One of my favorite days of ministry was when we visited the local dump in Granada. Initially, when I heard that a possible ministry site could be visiting the local dump, I honestly hoped I wouldn’t be placed there. I was surprised when I heard other teams returning from it raving about it. The day we were assigned, we met with Jesse and Andy, who have been volunteering at the dump for many years. They both have incredible stories of how the Lord led them to serve in Nicaragua. We picked up fresh food from multiple areas and arrived at the dump, which is a huge hill of garbage that looks over Granada.
Andy and Jesse began to tell us that the people that go through the garbage are the third set of individuals to go through them. People go through trash cans, the people who come through on garbage trucks go through it and lastly it arrives at the dump for these individuals to search through to find anything valuable left. We were expecting to see men searching for garbage but were surprised to see both women and young children searching as well. It was heartbreaking to see some of the young children that we encountered at REAP’s community center working at the dump. With the unemployment rate so high in Nicaragua, many of them walk for miles to the dump in hopes of making something off of the valuables they can find. Unfortunately, on average the workers make under a $1 a day.
My teammates, Cameron and Michael gave a 5-minute message and prayed over the food as everyone lined up to get their meal. As we began serving food, we began to notice that people were bringing up containers and pieces of plastic that were in the dump. We used water to help them rinse out whatever was in it before. We had plates yet some of them still chose to use their containers to receive their food in. As everyone in the line went people came quickly came back for seconds and some people with extra containers for their family.
Working at the dump gave an eye-opening reality to how blessed we truly are. Many times back home it’s a huge ordeal if we receive a dirty fork when eating out or part of the meal is not the way we wanted it. It’s surreal to see how desperate these people were for a meal to use something from the dump and not even know what they would receive. I remember as a child hearing that “I wasn’t that hungry then” if I rejected a food that I didn’t want in the house but only wanted what I was craving and was humbling to see how grateful of some of the young children we served were.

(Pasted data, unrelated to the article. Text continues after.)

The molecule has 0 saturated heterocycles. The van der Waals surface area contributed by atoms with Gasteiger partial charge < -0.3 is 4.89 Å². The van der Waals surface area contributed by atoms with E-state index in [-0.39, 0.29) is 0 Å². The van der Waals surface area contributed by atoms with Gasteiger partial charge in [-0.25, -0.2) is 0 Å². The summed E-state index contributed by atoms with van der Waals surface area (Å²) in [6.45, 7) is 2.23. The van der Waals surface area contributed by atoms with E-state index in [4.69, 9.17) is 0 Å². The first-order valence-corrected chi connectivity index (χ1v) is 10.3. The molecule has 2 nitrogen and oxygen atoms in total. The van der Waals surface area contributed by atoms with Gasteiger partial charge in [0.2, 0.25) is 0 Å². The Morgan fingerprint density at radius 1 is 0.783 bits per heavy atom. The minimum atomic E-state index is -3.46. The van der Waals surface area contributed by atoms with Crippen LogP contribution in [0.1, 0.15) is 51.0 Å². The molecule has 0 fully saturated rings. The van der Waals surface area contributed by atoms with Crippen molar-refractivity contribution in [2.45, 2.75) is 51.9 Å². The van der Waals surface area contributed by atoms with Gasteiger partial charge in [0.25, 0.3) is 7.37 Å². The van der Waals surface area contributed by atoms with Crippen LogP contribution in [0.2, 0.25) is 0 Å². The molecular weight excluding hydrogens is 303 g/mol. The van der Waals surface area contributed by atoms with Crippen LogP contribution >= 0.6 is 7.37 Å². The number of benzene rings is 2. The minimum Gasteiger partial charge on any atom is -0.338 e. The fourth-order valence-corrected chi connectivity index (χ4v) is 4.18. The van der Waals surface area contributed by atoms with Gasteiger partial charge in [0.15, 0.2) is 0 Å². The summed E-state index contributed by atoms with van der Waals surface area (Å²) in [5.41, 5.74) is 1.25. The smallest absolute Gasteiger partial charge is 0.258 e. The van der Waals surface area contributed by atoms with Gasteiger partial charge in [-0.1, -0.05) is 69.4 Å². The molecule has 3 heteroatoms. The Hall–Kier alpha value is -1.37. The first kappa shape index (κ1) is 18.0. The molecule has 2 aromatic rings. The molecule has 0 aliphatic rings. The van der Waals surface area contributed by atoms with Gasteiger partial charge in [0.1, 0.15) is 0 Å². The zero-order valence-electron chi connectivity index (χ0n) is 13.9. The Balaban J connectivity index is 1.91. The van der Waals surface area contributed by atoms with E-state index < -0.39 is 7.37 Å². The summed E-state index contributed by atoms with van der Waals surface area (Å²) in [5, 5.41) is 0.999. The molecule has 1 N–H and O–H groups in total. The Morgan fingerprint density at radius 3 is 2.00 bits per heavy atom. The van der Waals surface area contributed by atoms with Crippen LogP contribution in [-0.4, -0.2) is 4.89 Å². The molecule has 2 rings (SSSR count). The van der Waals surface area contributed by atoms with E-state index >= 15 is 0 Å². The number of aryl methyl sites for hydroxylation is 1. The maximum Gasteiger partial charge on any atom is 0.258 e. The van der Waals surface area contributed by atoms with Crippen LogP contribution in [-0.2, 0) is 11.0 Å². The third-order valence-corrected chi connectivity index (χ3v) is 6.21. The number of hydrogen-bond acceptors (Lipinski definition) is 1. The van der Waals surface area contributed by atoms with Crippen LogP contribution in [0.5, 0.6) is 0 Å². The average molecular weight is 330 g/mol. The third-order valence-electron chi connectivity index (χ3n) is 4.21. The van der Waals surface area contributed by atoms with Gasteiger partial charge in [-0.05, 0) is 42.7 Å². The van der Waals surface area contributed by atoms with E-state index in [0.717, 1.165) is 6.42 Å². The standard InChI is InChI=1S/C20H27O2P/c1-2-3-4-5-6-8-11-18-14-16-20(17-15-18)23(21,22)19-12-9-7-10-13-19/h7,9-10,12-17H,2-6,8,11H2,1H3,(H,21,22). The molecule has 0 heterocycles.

After leaving the dump my team and I went to serve at Addie’s Backyard Bible program. Addie is a young woman who has such a passion for children, who runs a feeding program and an hour long devotional for the local children. Her children absolutely love her and we’re so sweet. We prayed, went over a bible story, memorized scripture, sang songs and played games with them.
We later on had the opportunity to go to a local nursing home. Jesse visits at least once a week to bring coffee and a small meal to the elderly. Earlier in the day, Jesse told us that it was someone’s birthday so we pick up a cake for her.
The elderly at the home were extremely loving and sweet. We served them tortillas, beans, and cheese with coffee and after singing happy birthday to Teresa, we served cake as well. Teresa is a sweet 76 yr old woman who has been in the home for multiple years due to her being disabled. Many of the people at the home have such a kind spirit and it was heartbreaking to hear about many of their stories about how some of them ended up at the nursing home.